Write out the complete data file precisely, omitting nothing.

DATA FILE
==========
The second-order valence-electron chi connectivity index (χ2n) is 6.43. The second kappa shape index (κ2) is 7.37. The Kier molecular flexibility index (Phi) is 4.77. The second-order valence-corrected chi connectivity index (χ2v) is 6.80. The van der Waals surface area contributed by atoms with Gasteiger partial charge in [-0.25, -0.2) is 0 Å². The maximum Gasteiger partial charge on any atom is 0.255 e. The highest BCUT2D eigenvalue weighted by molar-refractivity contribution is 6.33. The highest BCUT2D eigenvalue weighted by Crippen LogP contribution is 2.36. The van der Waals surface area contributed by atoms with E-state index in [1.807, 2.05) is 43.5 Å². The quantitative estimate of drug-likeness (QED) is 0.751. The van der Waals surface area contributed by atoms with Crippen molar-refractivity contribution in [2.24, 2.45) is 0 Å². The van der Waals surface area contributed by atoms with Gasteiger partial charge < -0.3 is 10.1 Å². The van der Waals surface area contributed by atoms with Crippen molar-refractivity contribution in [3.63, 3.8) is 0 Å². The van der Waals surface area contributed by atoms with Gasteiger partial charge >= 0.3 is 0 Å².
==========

The second-order valence-electron chi connectivity index (χ2n) is 6.43. The second kappa shape index (κ2) is 7.37. The Kier molecular flexibility index (Phi) is 4.77. The second-order valence-corrected chi connectivity index (χ2v) is 6.80. The van der Waals surface area contributed by atoms with Gasteiger partial charge in [-0.25, -0.2) is 0 Å². The maximum Gasteiger partial charge on any atom is 0.255 e. The highest BCUT2D eigenvalue weighted by molar-refractivity contribution is 6.33. The highest BCUT2D eigenvalue weighted by Crippen LogP contribution is 2.36. The van der Waals surface area contributed by atoms with E-state index in [1.807, 2.05) is 43.5 Å². The quantitative estimate of drug-likeness (QED) is 0.751. The van der Waals surface area contributed by atoms with Crippen molar-refractivity contribution in [2.24, 2.45) is 0 Å². The van der Waals surface area contributed by atoms with Gasteiger partial charge < -0.3 is 10.1 Å². The van der Waals surface area contributed by atoms with Crippen molar-refractivity contribution in [3.63, 3.8) is 0 Å². The van der Waals surface area contributed by atoms with Gasteiger partial charge >= 0.3 is 0 Å².